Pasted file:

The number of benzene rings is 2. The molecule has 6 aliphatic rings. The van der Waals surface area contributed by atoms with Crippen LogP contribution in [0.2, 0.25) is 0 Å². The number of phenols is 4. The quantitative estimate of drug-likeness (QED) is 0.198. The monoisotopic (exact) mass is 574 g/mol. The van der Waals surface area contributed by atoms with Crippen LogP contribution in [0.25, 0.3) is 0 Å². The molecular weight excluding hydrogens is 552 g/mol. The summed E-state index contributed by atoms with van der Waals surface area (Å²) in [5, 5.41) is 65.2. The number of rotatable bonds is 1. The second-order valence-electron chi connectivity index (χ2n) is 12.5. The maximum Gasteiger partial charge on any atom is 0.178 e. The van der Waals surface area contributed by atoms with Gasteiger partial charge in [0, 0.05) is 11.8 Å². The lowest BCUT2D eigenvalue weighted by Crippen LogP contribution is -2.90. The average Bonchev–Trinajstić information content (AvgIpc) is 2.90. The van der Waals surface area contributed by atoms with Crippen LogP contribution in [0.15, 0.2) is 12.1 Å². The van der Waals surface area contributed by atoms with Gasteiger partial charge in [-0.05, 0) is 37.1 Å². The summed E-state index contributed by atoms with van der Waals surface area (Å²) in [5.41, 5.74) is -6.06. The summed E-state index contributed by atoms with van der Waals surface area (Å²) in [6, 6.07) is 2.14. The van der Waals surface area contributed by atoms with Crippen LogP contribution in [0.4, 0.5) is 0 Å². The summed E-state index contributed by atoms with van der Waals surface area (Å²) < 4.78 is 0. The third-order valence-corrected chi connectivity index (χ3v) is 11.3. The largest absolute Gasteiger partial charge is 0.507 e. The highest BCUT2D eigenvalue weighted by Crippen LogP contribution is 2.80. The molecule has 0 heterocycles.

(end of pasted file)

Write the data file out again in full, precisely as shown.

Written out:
The number of benzene rings is 2. The molecule has 6 aliphatic rings. The van der Waals surface area contributed by atoms with Crippen LogP contribution in [0.2, 0.25) is 0 Å². The number of phenols is 4. The quantitative estimate of drug-likeness (QED) is 0.198. The monoisotopic (exact) mass is 574 g/mol. The van der Waals surface area contributed by atoms with Crippen LogP contribution in [0.25, 0.3) is 0 Å². The molecular weight excluding hydrogens is 552 g/mol. The summed E-state index contributed by atoms with van der Waals surface area (Å²) in [5, 5.41) is 65.2. The number of rotatable bonds is 1. The second-order valence-electron chi connectivity index (χ2n) is 12.5. The maximum Gasteiger partial charge on any atom is 0.178 e. The van der Waals surface area contributed by atoms with Gasteiger partial charge in [0, 0.05) is 11.8 Å². The lowest BCUT2D eigenvalue weighted by Crippen LogP contribution is -2.90. The average Bonchev–Trinajstić information content (AvgIpc) is 2.90. The van der Waals surface area contributed by atoms with Crippen LogP contribution in [0.15, 0.2) is 12.1 Å². The van der Waals surface area contributed by atoms with Gasteiger partial charge in [-0.05, 0) is 37.1 Å². The summed E-state index contributed by atoms with van der Waals surface area (Å²) in [5.41, 5.74) is -6.06. The summed E-state index contributed by atoms with van der Waals surface area (Å²) in [6, 6.07) is 2.14. The van der Waals surface area contributed by atoms with Crippen LogP contribution in [0.4, 0.5) is 0 Å². The summed E-state index contributed by atoms with van der Waals surface area (Å²) < 4.78 is 0. The third-order valence-corrected chi connectivity index (χ3v) is 11.3. The largest absolute Gasteiger partial charge is 0.507 e. The highest BCUT2D eigenvalue weighted by Crippen LogP contribution is 2.80. The molecule has 0 heterocycles.